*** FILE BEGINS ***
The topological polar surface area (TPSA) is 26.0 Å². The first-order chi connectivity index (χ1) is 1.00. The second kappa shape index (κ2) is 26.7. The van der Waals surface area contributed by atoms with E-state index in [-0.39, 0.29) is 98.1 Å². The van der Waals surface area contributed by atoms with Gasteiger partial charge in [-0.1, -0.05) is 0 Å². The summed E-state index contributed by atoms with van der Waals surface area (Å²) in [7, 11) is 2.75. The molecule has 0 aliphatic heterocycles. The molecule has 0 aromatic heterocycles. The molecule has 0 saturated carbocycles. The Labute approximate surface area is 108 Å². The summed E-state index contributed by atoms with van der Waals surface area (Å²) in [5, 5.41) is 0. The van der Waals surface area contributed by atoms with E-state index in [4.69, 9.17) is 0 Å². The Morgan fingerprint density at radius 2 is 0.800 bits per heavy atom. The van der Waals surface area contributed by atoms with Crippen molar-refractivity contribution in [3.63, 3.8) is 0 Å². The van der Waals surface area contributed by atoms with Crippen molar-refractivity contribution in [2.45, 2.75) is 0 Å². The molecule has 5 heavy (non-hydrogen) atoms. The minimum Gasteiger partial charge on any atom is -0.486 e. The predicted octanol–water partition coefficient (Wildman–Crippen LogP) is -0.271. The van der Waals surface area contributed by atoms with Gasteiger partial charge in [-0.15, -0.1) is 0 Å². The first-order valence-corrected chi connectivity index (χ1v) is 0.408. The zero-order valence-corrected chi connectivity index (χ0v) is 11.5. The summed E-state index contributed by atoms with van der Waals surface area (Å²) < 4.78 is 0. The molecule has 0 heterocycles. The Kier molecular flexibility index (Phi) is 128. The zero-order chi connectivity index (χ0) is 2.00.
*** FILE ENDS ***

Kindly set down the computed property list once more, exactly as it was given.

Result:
The topological polar surface area (TPSA) is 26.0 Å². The first-order chi connectivity index (χ1) is 1.00. The second kappa shape index (κ2) is 26.7. The van der Waals surface area contributed by atoms with E-state index in [-0.39, 0.29) is 98.1 Å². The van der Waals surface area contributed by atoms with Gasteiger partial charge in [-0.1, -0.05) is 0 Å². The summed E-state index contributed by atoms with van der Waals surface area (Å²) in [7, 11) is 2.75. The molecule has 0 aliphatic heterocycles. The molecule has 0 aromatic heterocycles. The molecule has 0 saturated carbocycles. The Labute approximate surface area is 108 Å². The summed E-state index contributed by atoms with van der Waals surface area (Å²) in [5, 5.41) is 0. The van der Waals surface area contributed by atoms with E-state index in [4.69, 9.17) is 0 Å². The Morgan fingerprint density at radius 2 is 0.800 bits per heavy atom. The van der Waals surface area contributed by atoms with Crippen molar-refractivity contribution in [3.63, 3.8) is 0 Å². The van der Waals surface area contributed by atoms with Crippen molar-refractivity contribution in [2.45, 2.75) is 0 Å². The molecule has 5 heavy (non-hydrogen) atoms. The minimum Gasteiger partial charge on any atom is -0.486 e. The predicted octanol–water partition coefficient (Wildman–Crippen LogP) is -0.271. The van der Waals surface area contributed by atoms with Gasteiger partial charge in [-0.15, -0.1) is 0 Å². The first-order valence-corrected chi connectivity index (χ1v) is 0.408. The zero-order valence-corrected chi connectivity index (χ0v) is 11.5. The summed E-state index contributed by atoms with van der Waals surface area (Å²) < 4.78 is 0. The molecule has 0 heterocycles. The Kier molecular flexibility index (Phi) is 128. The zero-order chi connectivity index (χ0) is 2.00.